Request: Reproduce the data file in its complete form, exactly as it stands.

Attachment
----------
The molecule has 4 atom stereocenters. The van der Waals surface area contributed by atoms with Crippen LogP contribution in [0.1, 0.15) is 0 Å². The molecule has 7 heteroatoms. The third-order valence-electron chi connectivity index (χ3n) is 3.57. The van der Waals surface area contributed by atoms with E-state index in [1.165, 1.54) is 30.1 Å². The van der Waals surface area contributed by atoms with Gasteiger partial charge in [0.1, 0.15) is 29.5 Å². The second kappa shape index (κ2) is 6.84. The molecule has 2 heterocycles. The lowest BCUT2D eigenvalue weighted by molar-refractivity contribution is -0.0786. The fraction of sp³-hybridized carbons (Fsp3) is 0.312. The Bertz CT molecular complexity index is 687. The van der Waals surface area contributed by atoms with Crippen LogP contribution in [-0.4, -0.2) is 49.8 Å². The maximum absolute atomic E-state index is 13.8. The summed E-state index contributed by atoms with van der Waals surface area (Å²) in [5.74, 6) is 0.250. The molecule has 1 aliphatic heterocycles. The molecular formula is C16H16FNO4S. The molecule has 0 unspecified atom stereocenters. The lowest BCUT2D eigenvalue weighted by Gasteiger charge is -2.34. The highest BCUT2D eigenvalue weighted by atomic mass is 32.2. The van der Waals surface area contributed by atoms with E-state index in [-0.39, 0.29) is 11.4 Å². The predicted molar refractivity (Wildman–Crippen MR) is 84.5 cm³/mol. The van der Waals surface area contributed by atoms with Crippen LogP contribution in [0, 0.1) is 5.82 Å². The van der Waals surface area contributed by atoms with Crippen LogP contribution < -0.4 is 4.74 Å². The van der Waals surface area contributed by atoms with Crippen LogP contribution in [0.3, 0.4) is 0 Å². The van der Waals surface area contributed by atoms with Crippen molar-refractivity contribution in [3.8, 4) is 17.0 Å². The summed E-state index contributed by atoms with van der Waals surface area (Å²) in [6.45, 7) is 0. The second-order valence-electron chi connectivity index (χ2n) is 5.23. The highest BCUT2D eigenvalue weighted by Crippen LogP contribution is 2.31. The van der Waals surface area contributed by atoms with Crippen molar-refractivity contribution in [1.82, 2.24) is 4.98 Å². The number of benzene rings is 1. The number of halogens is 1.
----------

The molecule has 4 atom stereocenters. The van der Waals surface area contributed by atoms with Crippen LogP contribution in [0.1, 0.15) is 0 Å². The molecule has 7 heteroatoms. The third-order valence-electron chi connectivity index (χ3n) is 3.57. The van der Waals surface area contributed by atoms with E-state index in [1.165, 1.54) is 30.1 Å². The van der Waals surface area contributed by atoms with Gasteiger partial charge in [0.1, 0.15) is 29.5 Å². The second kappa shape index (κ2) is 6.84. The molecule has 2 heterocycles. The lowest BCUT2D eigenvalue weighted by molar-refractivity contribution is -0.0786. The fraction of sp³-hybridized carbons (Fsp3) is 0.312. The Bertz CT molecular complexity index is 687. The van der Waals surface area contributed by atoms with Crippen LogP contribution in [-0.4, -0.2) is 49.8 Å². The maximum absolute atomic E-state index is 13.8. The summed E-state index contributed by atoms with van der Waals surface area (Å²) in [5.74, 6) is 0.250. The molecule has 1 aliphatic heterocycles. The molecular formula is C16H16FNO4S. The molecule has 0 unspecified atom stereocenters. The lowest BCUT2D eigenvalue weighted by Gasteiger charge is -2.34. The highest BCUT2D eigenvalue weighted by atomic mass is 32.2. The van der Waals surface area contributed by atoms with E-state index in [-0.39, 0.29) is 11.4 Å². The predicted molar refractivity (Wildman–Crippen MR) is 84.5 cm³/mol. The van der Waals surface area contributed by atoms with Crippen LogP contribution in [0, 0.1) is 5.82 Å². The van der Waals surface area contributed by atoms with Crippen LogP contribution < -0.4 is 4.74 Å². The van der Waals surface area contributed by atoms with Crippen LogP contribution in [0.3, 0.4) is 0 Å². The van der Waals surface area contributed by atoms with Crippen molar-refractivity contribution in [3.8, 4) is 17.0 Å². The summed E-state index contributed by atoms with van der Waals surface area (Å²) in [6.45, 7) is 0. The second-order valence-electron chi connectivity index (χ2n) is 5.23. The highest BCUT2D eigenvalue weighted by Crippen LogP contribution is 2.31. The van der Waals surface area contributed by atoms with Crippen molar-refractivity contribution in [1.82, 2.24) is 4.98 Å². The number of benzene rings is 1. The number of halogens is 1.